Pevan nodded, even as she automatically patted at her blouse, scrubbing uselessly at the muck. Wet and separate from the beach, it was more grey-brown than yellow. She gestured for him to lead on, and followed him up towards the trees. Chag limped, stumbling whenever the dry sand shifted. Once, she reached out to steady him, her wrist twinging sharply as she caught his weight.

The tree-line was further than she'd expected, and though there was no sun in the sky, the warmth of the beach dried her off in short order. She barely needed to touch her hands together to dislodge the sand, and beneath it her skin felt softer. She shook out her blouse as best she could without taking it off - small chance of that, with Chag right next to her - and the sand cascaded out of it.

Glare reflected from the beach made her squint, but she judged it a fair price for the warmth that flowed into her. By the time they reached the trees, Pevan found she was sweating. She tugged at her blouse, trying to generate some airflow, then caught the drift of Chag's eyes and snapped a hand to her chest. She stabbed at him with an angry look, but he'd already turned away, and the misery on his face could have been disappointment just as much as shame.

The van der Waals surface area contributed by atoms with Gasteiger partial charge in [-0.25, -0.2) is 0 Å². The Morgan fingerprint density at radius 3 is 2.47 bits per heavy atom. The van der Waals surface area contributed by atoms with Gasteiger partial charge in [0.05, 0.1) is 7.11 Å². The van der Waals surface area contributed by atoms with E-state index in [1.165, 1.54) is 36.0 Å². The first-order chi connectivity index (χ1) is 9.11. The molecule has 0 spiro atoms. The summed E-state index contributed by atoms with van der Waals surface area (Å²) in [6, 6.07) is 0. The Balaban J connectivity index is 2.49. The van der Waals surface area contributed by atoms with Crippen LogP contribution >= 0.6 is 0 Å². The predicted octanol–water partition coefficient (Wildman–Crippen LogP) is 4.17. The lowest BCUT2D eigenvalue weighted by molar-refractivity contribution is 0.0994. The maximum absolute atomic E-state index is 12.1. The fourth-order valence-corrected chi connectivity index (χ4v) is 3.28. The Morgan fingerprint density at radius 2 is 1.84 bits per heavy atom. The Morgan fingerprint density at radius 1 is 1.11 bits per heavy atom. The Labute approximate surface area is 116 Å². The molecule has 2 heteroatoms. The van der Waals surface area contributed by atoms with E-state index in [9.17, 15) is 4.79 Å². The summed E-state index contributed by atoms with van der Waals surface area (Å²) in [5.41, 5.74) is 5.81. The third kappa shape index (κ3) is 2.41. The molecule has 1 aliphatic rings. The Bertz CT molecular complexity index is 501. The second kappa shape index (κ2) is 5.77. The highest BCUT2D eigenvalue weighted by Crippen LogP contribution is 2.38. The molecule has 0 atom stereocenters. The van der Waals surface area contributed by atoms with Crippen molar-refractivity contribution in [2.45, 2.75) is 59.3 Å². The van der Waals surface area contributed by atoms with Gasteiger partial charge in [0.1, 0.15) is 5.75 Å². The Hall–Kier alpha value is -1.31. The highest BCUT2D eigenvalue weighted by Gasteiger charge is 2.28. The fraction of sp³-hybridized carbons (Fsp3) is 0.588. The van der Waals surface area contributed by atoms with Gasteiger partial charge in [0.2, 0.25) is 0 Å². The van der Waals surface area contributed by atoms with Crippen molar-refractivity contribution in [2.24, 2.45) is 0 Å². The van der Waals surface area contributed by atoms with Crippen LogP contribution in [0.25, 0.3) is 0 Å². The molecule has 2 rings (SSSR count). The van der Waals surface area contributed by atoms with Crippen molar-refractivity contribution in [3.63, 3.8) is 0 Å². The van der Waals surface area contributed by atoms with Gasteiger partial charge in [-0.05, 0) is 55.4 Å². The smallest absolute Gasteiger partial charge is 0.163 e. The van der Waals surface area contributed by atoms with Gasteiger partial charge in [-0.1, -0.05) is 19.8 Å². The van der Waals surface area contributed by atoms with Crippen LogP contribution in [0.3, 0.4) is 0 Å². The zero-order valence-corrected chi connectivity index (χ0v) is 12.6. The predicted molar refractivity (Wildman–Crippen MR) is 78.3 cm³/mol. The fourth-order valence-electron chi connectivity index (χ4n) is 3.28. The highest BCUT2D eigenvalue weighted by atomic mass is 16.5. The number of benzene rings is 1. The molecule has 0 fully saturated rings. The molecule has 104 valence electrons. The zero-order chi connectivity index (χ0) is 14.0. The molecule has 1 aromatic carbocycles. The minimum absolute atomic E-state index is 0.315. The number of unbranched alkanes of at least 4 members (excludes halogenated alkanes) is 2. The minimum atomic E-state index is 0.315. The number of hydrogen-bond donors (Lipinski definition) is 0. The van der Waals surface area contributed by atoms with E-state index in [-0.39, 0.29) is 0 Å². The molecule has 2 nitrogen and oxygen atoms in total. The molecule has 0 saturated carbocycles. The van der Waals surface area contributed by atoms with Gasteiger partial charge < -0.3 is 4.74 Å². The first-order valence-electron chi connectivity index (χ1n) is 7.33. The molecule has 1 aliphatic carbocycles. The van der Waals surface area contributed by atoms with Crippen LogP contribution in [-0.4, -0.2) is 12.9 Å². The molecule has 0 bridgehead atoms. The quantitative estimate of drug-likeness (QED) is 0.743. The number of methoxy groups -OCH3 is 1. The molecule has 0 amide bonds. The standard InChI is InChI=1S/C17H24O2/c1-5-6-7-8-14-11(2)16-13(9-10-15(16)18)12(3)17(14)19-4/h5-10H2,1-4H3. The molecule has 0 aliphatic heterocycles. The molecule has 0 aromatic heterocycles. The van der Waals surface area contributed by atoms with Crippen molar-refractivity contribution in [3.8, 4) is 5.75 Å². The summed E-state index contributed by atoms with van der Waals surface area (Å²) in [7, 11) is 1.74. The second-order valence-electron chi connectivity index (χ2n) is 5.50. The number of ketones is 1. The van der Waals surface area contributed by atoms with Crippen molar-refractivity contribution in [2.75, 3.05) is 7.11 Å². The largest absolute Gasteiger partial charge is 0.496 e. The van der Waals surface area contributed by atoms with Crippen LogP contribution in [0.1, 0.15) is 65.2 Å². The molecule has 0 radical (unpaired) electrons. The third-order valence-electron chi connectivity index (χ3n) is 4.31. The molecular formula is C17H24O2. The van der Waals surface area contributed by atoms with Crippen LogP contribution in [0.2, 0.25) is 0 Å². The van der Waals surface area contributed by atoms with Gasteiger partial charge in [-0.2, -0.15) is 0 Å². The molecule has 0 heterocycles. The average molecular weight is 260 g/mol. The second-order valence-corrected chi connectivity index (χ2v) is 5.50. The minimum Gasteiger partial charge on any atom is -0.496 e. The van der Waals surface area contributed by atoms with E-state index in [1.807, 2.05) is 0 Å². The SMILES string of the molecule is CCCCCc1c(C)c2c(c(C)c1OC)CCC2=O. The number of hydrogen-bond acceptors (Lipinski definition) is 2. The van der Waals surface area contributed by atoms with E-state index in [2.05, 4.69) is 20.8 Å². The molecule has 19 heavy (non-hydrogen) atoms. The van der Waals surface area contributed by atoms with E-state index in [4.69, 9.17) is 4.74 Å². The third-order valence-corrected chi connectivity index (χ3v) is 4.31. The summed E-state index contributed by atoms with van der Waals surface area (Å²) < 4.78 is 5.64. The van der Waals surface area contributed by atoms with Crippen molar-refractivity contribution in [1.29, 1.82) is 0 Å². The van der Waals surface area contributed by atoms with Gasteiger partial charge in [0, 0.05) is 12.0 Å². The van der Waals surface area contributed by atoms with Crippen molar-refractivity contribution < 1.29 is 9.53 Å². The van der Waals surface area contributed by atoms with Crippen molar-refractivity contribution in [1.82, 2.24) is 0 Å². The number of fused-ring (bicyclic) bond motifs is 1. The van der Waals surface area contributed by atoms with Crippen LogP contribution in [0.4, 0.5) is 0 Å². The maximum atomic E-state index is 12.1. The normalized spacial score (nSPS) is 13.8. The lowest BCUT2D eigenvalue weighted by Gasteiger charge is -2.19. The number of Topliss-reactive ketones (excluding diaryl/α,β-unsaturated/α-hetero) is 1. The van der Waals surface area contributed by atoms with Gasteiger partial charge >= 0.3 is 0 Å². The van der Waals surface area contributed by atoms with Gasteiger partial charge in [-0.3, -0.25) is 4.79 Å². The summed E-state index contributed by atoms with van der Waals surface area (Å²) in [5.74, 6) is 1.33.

She was just getting over the flush of embarrassment when the little man turned back to her, his face stiff with formality. He gestured a flat circle with one upraised finger, then pointed to himself; follow me exactly. Another pointing finger identified the nearest tree, told her they'd be climbing it. But how? It had no branches, the ridged trunk shooting straight up for what had to be at least a hundred feet.

Chag went up it as easily as if it were a ladder all the same. It took Pevan a moment to figure out how he'd done it, but when she put her hands on the trunk, she found the ridges ran deeper and thicker than they looked, deep enough to take her fingers comfortably, thick enough that she could, albeit awkwardly, get purchase with her boots.